Inauguration Partying Lacks Pizzazz
Inauguration partying lacks the spirit of 2008. Lauren Ashburn talks to guests about what has changed.
The line of black limos and Secret Service SUVs glided under the portico at the British Embassy, depositing resplendent revelers at one of the many über-exclusive cocktail parties of the inaugural weekend.
There was the typical Washington A-list, bold-faced names rubbing elbows under a modern portrait of Queen Elizabeth II alongside—what else?—silver urns of hot tea and crumpets. And this was just one of a panoply of elite gatherings as the capital rolls out a series of red carpets in a quadrennial ritual as old as the republic.
Yet for all the glitter and glamour surrounding Barack Obama’s second swearing in, there is an unmistakable sense of having been there and done that. There are fewer huge parties than four years ago and far less political sizzle in the air.
“The fact that we don’t have the incredible event of the first black president is making a difference,” says Arianna Huffington, who threw a massive shindig last time. It says something when even Arianna, known for her blowout bashes, isn’t hosting her own gig.
Even the rockin’ late-night party Saturday at the Smithsonian Portrait Gallery—hosted by will.i.am and OurTime.org—didn’t pack ’em in like the events of four years ago. Seems headliners like hip-hop artist Common and John Legend couldn’t persuade the true believers to travel from far and wide to party like it was 2008.
New York Times columnist Maureen Dowd, whom we caught up with at the People for the American Way party, bagged having her own bash at her townhouse in Georgetown and made the rounds at less high-profile events. In 2008 even Tom Hanks couldn’t get into Dowd’s digs, holding court on the street instead.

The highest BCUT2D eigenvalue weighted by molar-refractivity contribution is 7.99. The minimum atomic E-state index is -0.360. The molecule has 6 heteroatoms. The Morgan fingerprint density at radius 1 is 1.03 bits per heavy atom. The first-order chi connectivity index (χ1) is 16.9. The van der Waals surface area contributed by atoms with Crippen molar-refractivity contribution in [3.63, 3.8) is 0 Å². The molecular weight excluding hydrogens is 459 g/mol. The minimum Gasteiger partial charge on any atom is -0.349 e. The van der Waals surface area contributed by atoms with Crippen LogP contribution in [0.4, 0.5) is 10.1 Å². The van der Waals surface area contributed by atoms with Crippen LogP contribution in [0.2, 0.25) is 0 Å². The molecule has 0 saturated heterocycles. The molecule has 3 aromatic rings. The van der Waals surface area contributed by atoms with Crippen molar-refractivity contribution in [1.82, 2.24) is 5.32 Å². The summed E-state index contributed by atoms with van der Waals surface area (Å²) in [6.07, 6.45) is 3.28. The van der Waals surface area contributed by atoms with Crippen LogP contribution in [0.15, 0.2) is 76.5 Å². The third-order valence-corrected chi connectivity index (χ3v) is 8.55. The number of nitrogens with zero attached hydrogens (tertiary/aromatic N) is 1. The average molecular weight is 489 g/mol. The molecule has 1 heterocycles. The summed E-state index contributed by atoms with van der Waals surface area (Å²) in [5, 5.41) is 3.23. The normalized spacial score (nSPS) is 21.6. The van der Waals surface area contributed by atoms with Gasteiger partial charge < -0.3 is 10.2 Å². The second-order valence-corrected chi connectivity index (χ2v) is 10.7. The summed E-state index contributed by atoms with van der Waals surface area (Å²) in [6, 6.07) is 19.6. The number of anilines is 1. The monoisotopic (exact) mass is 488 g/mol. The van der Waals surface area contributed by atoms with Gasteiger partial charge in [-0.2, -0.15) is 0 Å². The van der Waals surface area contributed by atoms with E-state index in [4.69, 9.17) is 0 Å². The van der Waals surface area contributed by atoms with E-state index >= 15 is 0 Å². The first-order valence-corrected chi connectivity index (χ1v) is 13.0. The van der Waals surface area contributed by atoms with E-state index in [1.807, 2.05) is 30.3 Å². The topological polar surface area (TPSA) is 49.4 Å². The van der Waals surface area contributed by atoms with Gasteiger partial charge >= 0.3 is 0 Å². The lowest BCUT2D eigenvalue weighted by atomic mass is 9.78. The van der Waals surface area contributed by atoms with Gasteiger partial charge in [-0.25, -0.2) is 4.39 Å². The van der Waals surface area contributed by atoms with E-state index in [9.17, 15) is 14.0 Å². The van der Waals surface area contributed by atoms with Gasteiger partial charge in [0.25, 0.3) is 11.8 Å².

She says the bloom is definitely off the Obama rose. “There was a little bit of marketing of him and mocking of him last time as a messiah,” Dowd says. “We actually made him a messiah afterward. He had so many hopes pinned on him, unrealistic hopes.”
“But there’s still hope he’ll be able to come to fruition as president using the skills he’s developed.”
At the People for the American Way reception, held at the legendary Willard Hotel on Pennsylvania Avenue, ads attacking Mitt Romney looped on flat-screen TVs above the food table.
Wait, Mitt who?
“We just wanted to show off some of the stuff we were doing,” says Drew Courtney, the organization's communication director, which aired the commercials on Spanish-language television.
“Mitt Romney and the Republicans have done a tremendously good job at making people absolutely thrilled to welcome in a second Obama term,” Courtney says.
Upstairs, where decked-out VIPs paid a thousand bucks per ticket, portraits of such presidents as George Washington and Thomas Jefferson shared space with Shepard Fairey’s multicolored Obama “Hope” poster—an iconic image that seems oddly dated in 2013.